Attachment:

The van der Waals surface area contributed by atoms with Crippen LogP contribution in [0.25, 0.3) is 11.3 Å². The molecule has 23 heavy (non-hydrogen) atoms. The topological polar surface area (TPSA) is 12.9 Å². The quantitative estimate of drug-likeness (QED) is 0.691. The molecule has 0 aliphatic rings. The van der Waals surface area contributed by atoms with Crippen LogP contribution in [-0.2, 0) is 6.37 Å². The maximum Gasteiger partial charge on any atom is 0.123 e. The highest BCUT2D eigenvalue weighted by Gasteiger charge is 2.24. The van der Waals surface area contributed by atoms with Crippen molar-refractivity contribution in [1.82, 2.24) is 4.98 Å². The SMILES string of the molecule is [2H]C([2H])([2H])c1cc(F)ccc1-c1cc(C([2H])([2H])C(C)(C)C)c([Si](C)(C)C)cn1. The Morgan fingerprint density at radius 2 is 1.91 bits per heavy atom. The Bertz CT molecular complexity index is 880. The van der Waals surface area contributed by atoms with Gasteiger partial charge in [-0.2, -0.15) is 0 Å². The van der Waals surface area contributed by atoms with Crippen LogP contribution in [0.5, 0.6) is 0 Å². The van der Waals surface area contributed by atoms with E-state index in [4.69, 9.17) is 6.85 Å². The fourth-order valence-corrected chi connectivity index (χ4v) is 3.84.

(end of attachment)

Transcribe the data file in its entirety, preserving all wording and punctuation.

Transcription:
The van der Waals surface area contributed by atoms with Crippen LogP contribution in [0.25, 0.3) is 11.3 Å². The molecule has 23 heavy (non-hydrogen) atoms. The topological polar surface area (TPSA) is 12.9 Å². The quantitative estimate of drug-likeness (QED) is 0.691. The molecule has 0 aliphatic rings. The van der Waals surface area contributed by atoms with Crippen LogP contribution in [-0.2, 0) is 6.37 Å². The maximum Gasteiger partial charge on any atom is 0.123 e. The highest BCUT2D eigenvalue weighted by Gasteiger charge is 2.24. The van der Waals surface area contributed by atoms with Crippen molar-refractivity contribution in [1.82, 2.24) is 4.98 Å². The SMILES string of the molecule is [2H]C([2H])([2H])c1cc(F)ccc1-c1cc(C([2H])([2H])C(C)(C)C)c([Si](C)(C)C)cn1. The Morgan fingerprint density at radius 2 is 1.91 bits per heavy atom. The Bertz CT molecular complexity index is 880. The van der Waals surface area contributed by atoms with Gasteiger partial charge in [-0.2, -0.15) is 0 Å². The van der Waals surface area contributed by atoms with Crippen LogP contribution in [0.5, 0.6) is 0 Å². The van der Waals surface area contributed by atoms with E-state index in [4.69, 9.17) is 6.85 Å². The fourth-order valence-corrected chi connectivity index (χ4v) is 3.84.